I don't think it's possible legally to go after old breaches with new rules. The rules at the time of breach are applicable. At least here.
Sure you can. Firstly what you would be punishing is current failure to disclose past offenses, not the offenses themselves.
While I agree with the sentiment of your post, I still reckon it would be hard, with little returns, going down that road. But let's do the thinking.
To be able to sanction "failure to disclose" you would need to do formal interrogations with a rider first. (You can hardly sanction a rider's past denial of doping to a journalist. CF Armstrongs books considered protected by freedom of speech in court) But even so, refusal of testimony is a constitutional (or amended) right in many places, and sporting rules can not restrict your constitutional rights. So what is the incentive to come forward? In the end you have pissed off a lot of people, and bullet proof evidence against a very little number.
(Not a lawyer, just MHO, feel free to take this post apart)
Firstly the below is in no way trying to "take your post apart"...its just my point of view wrt yours.,,
Respectfully, I think, honestly, you misunderstand the role of a Truth and Reconciliation (T&R from here-on), as well as how it works. Firstly you have to separate between Criminal Proceedings (the state wants to find you guilty and put you in prison) and wider Tort Law Civil Actions- (you've done something bad to me and I want you to pay me)...T&R would come under the second, where things like the onus of proof and the right to silence are not given the same weight as in criminal proceedings. (Interestingly, apparently the Napoleonic code under which most of European Law was written does not reckoning the same "innocent until proven guilty" and the pursuant right to silence, but I digress). Ideas such as upholding constitutional rights do not come into it, IMHO, as you're not taking anything away from someone - simply making a potential employee/racing license holder pass some "standards" which are above the scope of criminal law.
An example in real life is an employer may require you to take a drugs test prior to taking up employment, whereas Police officers in many countries are not allowed to ask for drug tests unless there are legal suspicions. Personally I would take failure to appear before the committee as an admission of guilt but that's just me, in any case you wouldn't have to REQUIRE riders to appear, all you wold be doing is to say to a rider "anything that was NOT discovered in the T&R process and is found out later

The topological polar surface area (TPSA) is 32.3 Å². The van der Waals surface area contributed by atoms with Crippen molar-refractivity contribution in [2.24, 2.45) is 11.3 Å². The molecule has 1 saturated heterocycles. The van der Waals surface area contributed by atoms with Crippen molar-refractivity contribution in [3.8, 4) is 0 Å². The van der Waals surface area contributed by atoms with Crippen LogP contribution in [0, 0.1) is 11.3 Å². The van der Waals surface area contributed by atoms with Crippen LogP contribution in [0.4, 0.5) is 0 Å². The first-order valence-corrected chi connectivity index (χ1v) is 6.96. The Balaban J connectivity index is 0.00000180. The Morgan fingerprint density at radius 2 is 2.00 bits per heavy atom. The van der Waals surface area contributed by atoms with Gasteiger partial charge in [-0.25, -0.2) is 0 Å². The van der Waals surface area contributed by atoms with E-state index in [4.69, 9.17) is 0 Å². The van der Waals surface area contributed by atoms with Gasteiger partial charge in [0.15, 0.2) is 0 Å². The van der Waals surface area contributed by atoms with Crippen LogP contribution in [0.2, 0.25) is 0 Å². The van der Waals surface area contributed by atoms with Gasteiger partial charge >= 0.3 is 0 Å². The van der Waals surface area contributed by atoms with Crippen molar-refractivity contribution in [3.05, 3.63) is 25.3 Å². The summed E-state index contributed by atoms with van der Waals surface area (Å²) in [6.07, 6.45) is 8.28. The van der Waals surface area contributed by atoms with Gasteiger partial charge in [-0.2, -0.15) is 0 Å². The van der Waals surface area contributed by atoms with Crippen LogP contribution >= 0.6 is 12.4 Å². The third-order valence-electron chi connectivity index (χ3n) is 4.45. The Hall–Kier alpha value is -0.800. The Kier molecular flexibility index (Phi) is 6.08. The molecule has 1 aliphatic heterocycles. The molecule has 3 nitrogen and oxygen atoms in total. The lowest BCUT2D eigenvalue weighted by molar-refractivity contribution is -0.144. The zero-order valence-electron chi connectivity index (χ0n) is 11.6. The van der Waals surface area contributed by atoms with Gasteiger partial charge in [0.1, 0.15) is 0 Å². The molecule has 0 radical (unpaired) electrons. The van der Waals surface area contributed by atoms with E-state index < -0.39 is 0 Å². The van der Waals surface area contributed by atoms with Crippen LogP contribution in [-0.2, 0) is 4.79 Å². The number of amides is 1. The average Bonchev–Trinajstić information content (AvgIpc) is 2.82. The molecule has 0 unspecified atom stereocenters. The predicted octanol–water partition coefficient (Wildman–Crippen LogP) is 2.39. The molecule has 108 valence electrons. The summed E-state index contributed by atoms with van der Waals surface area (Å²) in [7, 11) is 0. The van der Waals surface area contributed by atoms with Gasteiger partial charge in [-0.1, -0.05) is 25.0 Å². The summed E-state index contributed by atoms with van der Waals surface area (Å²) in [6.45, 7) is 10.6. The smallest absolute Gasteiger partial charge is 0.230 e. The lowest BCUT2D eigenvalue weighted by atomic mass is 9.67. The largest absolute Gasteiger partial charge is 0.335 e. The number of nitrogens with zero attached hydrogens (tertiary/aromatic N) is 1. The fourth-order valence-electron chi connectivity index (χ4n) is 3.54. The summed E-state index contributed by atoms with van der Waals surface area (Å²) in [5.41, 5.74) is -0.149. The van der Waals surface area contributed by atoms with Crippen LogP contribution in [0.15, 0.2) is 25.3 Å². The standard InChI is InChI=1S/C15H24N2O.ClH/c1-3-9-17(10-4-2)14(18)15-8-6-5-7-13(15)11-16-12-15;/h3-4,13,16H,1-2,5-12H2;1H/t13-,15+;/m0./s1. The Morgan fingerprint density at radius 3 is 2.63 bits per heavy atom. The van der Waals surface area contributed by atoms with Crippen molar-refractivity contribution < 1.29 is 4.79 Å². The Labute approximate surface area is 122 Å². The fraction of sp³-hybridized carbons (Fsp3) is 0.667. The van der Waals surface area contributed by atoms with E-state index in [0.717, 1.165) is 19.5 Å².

results in you getting a lifetime ban", and with ex-riders naming and shaming as much as they are Id have thought a current rider who had doped would be crazy not to get ahead of the pitch.
Id totally not bother interviewing past "stars" like Armstrong unless they wanted to renew their racing license, the ethos of this is setting the clock back to zero NOW, not correcting past wrongs
You would ABSOLUTELY have to take depositions from all current riders, coaches etc, on the understanding of confidentiality (ie no writing a book after it) and a one off immunity from sanctions. 99% of the purpose of the T&R would be to draw a line under any past indiscretions and start anew (the other 1% would be to learn more about how dopers got away with it to tighten the current processes). Once again, the quintessence of this process is to say, to riders, teams, sponsors and to the public, "ok, for once and for all we are starting afresh"
...note that, as I said earlier, I believe this process is pretty worthless if you were then to continue with punishments ranging from a "suspended from competition" to a "max 2 year ban which most country associations seem to adhere to.
This is by its very nature a very expensive process, cumbersome as you've got national associations protecting their own interests, but its kind of what the UCI is there for..